Monday, January 10, 2011

Window on Eurasia: Middle Aged Faithful Increasingly Dominate Russia’s Islamic Communities

Paul Goble

Staunton, January 10 – In Soviet times, elderly believers formed the public face of Islam. Then in the 1990s, they were overshadowed in many places and many minds by the influx of the very young. But today, 20 years after the end of the USSR, a leading Muslim commentator says, middle aged believers are increasingly predominant within the Islamic community of Russia.
That change reflects the maturation of the Muslim community there as a whole, Abdulla Rinat Mukhametov, the deputy chief editor of, the largest Muslim portal in the Russian Federation, both reflects the maturation of the umma in Russia and entails serious consequences for its future development (
Russia’s Muslim community, Mukhametov says, “is developing whether anyone wants to think about this or not,” but its obvious “quantitative” growth will not become “qualitative” until there is greater understanding of what is taking place and new and effective institutions are put in place.
“The process of the Islamic awakening in Russia is slowly but truly gathering force. It is already impossible to stop it.” Indeed, the portal editor says, “it appears that the point of non-return has already been passed” and a kind of “social chain reaction” is taking place and making the Islamic “way of life” a “concrete social model, at times positive and attractive.”
“In the sea of chaos, the monetarization of human relations, the commercialization of everyone and everything, the atomization of society, economic difficulties, and the pressure of mass culture, an ever larger number of people find for themselves in this [Islamic] way of life a way out and salvation.”
Indeed, he says, “people are turning to Islam when they see that its observance is not just the realm of marginals … but a way of life which guarantees stability, spiritual and physical comfort, and the chance to educate one’s children to respect their parents and moral and ethnic norms.”
According to Mukhametov, this represents a major shift from the first post-Soviet decade when religions of all kinds attracted people who were “particularly inclined to the mystical and ascetic model of religiosity.” Now, people are turning to Islam because it is “a way of life rather than a means of departing from life.”
This is, “so to speak, practical religiosity,” and into mosques are coming ever more often people of middle age” with responsible jobs, high pay and status and family responsibilities, a shift in the composition of the umma that the editor suggests seems to him to be “very important.”
Unlike young people who may be drawn to the mosque because of youthful enthusiasms and the elderly who may see it as a way station for the withdrawal from life, such middle-aged people with their responsibilities, Mukhametov says, “introduce a health conservatism and pragmatism into the umma,” thus helping it to overcome reaction and revolution.
And as more such people become active in the faith, he continues, others like them follow, allowing for what he calls “the velvet Islamization” of traditionally Muslim societies as well as others. That is what has taken place in the Middle Volga already, and it is occurring elsewhere as well.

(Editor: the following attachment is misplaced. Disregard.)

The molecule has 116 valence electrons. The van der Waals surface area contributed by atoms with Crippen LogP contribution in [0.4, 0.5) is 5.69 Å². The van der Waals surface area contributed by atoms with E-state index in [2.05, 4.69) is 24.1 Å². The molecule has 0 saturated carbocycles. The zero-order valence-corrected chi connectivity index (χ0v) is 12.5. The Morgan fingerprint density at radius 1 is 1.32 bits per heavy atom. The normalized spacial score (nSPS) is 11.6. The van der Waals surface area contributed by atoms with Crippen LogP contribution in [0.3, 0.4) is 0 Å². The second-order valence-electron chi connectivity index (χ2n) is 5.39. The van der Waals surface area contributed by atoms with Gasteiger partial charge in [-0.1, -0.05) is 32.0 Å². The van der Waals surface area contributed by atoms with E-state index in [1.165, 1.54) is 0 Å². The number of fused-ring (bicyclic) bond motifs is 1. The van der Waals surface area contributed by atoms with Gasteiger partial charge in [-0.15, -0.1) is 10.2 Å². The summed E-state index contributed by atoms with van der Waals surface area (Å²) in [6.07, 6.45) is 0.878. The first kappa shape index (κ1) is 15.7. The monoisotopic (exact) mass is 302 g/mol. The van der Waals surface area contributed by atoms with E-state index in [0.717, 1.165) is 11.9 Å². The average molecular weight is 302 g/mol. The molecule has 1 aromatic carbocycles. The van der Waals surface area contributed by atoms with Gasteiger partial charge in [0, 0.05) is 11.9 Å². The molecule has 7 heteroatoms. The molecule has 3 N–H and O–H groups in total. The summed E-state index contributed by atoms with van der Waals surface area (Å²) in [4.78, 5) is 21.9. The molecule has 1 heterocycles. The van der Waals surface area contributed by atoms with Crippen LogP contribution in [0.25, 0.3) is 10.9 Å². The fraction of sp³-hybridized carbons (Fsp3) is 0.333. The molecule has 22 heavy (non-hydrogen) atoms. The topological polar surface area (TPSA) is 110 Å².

In addition to discussing this generational change, Mukhametov also talks about the role of the Internet in changing the Russian umma, the impact of immigration from Central Asia on Russia’s faithful, and the challenges ahead for the quasi-state Muslim Spiritual Directorates (MSDs) and the state itself.
Because of the Internet, he says, Russia’s Muslims are far less insular than they were. Instead, those who go online regularly “feel themselves part of the great organism of the global umma.” That means they do not practice “traditional Soviet Islam” and are not like those who did so in the past.
Migration from Central Asia and the Caucasus is changing Russia, and no one will be able to stop that process, “even if there were to be constructed a wall on the border with Kazakhstan like the one the US is building along its border with Mexico.” And the new arrivals are changing the Islamic community inside Russia.
According to various projections,” he says, “the number of Muslims will form from a quarter to a third of the population of the country in the coming two or three decades,” and this part of the population will be healthier because it will drink less and have more children than the current Russian residents.
“The experience in the West has shown that Muslim immigrants do not assimilate in any final way. In the extreme case, in two or three generations there is an outburst of processes of return to their earlier identity and its awakening, although less ethnic than religious” in most cases. “There is no reason to suppose that the situation will be different with us.”
Finally, Mukhametov focuses on the problems of Muslim administrations and the state. The current MSDs have not been able to deal with the problems of the last two decades, and “there are not many reasons to think that they will cope with the still more serious challenges of the Islamic awakening and migration.”
If the MSDs don’t modernize, they will be threatened with marginalization, something that is already happening to the detriment of the umma which needs leadership and the Russian state which needs to “create mechanisms of including the social energy” of the Muslims into a constructive path for the society as a whole.

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